That's why Wanderlust People brings you a market full of the world's handcrafted treasures where you can be certain that each and every thing you find is responsibly and ethically sourced.
But we understand that you can't wear a beautiful lavender and rose stole to the gym - some occasions just call for more standardised apparel! So we're stoked to hear about Good on You's initiative to give over 1000 fashion brands a simple ethics rating, and their current crowdfunding project to put those ratings into an app. And we're also glad to see our good friends at The Collective getting behind them with some great coverage...
WORDS BY HANNAH SILVERTON
What's better than a little retail therapy? Retail therapy that doesn’t blow your budget – or your values
The last couple of years has seen a growing awareness that perhaps our clothes don’t come as cheaply as the price tag suggests. Since the 2013 Rana Plaza factory collapse, which killed more than 1,000 garment workers, there has been a lot of discussion and increased questioning about the true cost of our clothes.
But finding relevant information can be quite tricky. Supply chains are murky and companies aren’t exactly forthcoming with how much they pay their workers for the $150 silk shirt you just bought.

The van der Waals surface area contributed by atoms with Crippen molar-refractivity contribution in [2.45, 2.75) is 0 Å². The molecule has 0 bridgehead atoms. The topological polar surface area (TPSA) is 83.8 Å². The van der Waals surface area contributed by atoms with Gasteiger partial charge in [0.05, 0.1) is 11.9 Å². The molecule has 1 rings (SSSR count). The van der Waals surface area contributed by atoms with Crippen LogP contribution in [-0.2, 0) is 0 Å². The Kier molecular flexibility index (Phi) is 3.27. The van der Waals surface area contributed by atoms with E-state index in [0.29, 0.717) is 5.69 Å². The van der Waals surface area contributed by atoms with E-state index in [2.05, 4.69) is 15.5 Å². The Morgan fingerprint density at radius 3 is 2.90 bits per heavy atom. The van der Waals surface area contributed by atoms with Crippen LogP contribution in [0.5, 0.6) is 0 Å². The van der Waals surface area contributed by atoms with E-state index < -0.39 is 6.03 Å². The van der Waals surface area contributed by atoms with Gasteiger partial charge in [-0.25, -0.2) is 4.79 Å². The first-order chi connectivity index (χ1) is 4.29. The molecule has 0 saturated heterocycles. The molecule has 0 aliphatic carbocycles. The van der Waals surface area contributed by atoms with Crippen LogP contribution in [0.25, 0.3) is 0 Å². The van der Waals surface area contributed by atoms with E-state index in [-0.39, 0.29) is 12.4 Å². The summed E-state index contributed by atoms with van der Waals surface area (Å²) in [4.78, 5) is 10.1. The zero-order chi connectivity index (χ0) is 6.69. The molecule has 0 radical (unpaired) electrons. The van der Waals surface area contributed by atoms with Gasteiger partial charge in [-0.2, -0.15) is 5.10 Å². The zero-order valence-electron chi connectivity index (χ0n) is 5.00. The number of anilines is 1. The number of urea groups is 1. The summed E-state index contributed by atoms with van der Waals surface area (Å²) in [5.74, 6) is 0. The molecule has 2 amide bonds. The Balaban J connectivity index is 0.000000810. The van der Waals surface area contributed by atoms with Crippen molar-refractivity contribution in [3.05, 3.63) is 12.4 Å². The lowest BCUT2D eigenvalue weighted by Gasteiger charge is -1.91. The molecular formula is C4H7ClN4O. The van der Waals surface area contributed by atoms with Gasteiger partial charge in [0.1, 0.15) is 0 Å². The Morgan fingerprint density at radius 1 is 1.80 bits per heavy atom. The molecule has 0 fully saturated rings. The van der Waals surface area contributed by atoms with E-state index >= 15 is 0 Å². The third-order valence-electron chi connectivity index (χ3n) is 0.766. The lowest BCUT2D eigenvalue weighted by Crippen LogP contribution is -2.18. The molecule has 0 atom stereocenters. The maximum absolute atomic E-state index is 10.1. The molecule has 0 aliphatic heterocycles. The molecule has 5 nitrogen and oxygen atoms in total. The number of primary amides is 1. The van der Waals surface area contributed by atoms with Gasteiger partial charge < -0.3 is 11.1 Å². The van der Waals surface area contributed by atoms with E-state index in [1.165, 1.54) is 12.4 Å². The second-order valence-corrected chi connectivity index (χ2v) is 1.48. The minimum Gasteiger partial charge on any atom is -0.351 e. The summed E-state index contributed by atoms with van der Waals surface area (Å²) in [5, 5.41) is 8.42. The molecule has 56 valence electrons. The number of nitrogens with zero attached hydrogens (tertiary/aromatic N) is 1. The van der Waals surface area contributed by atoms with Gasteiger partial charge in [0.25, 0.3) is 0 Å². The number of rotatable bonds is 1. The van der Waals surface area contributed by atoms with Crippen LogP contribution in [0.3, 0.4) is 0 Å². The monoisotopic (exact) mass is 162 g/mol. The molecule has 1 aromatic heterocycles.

So the clever team at Sydney-based, not-for-profit start-up, Good On You, came up with an easy, accessible solution – a system that lets you know how good or bad your chosen label is with a simple ethical rating. There are more than 1000 local and international clothing and footwear brands rated based on their impact on people, the planet and animals.
The ratings are available online, but the organisation is currently crowdfunding to build an app which will bring the ratings into the palm of your hands. And what’s more, the app will give you the ability to directly contact brands and companies, allowing for instantaneous feedback. So if you think your favourite brand should stop using poisonous pesticides on their cotton, you can let them know; this is fashion activism!
As more and more of us are asking where our clothes, beauty products and electronics are coming from – under what conditions they were made and at what social cost – this innovative technology is needed more than ever. Imagine the strong message we can send to big companies when we have access to this kind of information!
There are an estimated 150 million children in forced labour. In places like Cambodia and Bangladesh, workers are paid barely enough to cover their basic living expenses, and toxic run-off from cotton pesticides and fabric dyes are so poisonous they’re killing entire eco-systems. The cost of our fashion is being paid by those who can’t afford it.
The Ethical Shopping Assistant will help us take action on our awareness, showing companies that it’s time to do good.
Good On You hopes to raise AU$30,000 to build the app through their Start Some Good crowdfunding campaign. The app will be ready in September, in time to help shoppers make informed decisions this Christmas. Join the movement today by pledging for a more ethical future in fashion.
Words by Bethany Noble